CES 2011: What was missing? Intel Light Peak

Subject: General Tech | January 9, 2011 - 01:44 PM |
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We might be home from CES, but the coverage doesn't stop with that.  While watching some NFL playoffs we began to think that there was something missing from the show this year...oh yah, remember Intel Light Peak? 

Intel announced Light Peak at IDF in 2009 and then followed that up by talking up the technology pretty heavily at last year's iteration of the Consumer Electronics Show.  At the 2011 CES we didn't hear anything about the technology, see any devices actually utilizing it or even see any new Intel platforms with support for it.  Kind of odd, don't you think?  Maybe we found out why: ComputerWorld says Intel talked about Light Peak only quickly and with some definite caveats. 

First, the good: Intel said "Light Peak is ready" and that implementations should start sometime "soon".  The bad: it will be based on copper rather that fiber optics.  Yes, the data in Light Peak is actually going to be electrically carried over copper rather than through...you know, light. 

"The copper came out very good, surprisingly better than what we thought," Perlmutter said. "Optical is always a new technology which is more expensive," he added.

They didn't mention what specific speeds this copper-based Light Peak technology would run at and what features would be left out because of the change.  Light Peak was originally touted as a 10 Gigabit / second technology but I think we are going to be quite a bit lower than that when this version is released.  USB 3.0, probably the best competition for Light Peak that is widely available and was showcased throughout CES, currently runs at about 4 Gbps over copper.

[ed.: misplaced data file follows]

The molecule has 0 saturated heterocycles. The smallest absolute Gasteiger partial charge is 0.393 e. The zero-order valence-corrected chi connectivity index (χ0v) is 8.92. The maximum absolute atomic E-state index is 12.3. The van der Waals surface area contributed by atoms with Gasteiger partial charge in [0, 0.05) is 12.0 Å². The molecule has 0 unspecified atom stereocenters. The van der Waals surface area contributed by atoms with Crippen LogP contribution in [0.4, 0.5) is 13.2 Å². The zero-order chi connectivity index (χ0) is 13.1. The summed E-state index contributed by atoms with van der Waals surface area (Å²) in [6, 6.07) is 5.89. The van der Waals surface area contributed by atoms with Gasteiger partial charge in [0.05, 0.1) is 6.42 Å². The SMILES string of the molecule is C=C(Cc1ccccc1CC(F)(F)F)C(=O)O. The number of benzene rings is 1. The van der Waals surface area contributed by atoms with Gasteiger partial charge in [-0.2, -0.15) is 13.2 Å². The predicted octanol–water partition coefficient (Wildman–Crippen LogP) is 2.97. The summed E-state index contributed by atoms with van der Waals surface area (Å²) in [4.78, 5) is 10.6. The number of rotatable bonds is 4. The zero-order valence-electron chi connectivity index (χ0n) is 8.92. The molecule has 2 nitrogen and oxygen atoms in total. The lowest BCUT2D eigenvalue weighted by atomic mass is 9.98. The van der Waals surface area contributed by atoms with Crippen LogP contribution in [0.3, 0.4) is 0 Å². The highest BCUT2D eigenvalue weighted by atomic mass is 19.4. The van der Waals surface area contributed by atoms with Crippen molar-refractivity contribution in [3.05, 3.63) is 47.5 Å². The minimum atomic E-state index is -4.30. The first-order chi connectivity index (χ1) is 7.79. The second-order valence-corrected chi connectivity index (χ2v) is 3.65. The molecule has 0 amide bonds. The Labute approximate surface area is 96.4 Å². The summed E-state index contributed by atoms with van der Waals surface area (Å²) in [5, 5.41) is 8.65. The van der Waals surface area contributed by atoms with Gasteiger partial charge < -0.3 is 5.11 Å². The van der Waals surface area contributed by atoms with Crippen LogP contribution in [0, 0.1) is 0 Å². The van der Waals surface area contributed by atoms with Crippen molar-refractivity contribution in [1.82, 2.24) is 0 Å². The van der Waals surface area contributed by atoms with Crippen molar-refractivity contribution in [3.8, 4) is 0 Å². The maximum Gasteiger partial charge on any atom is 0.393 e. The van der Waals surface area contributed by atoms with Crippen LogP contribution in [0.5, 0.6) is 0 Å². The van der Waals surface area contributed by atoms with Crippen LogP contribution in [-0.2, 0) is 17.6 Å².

We can't help but wonder if Intel is reconsidering Light Peak all together based on the costs.  If the cables and connections are too expensive and too fragile to compete with the basics of USB, and the data transfer and features are competitive, a single standard would be much more valuable to the industry.  Fiber optic connections are still a large part of the future of technology communication but Intel might have been a bit too bullish. 



This picture of a development Light Peak card was taken at last year's CES
Light-based fiber connections are more expensive but offer advantages over copper including speeds and range - light can transmit further with less power than copper.  Light is less conducive to loss and interference from electromagnetic interference.  But for all the excitement that Light Peak created in 2009 and 2010, the first part of 2011 is more than disappointing. 


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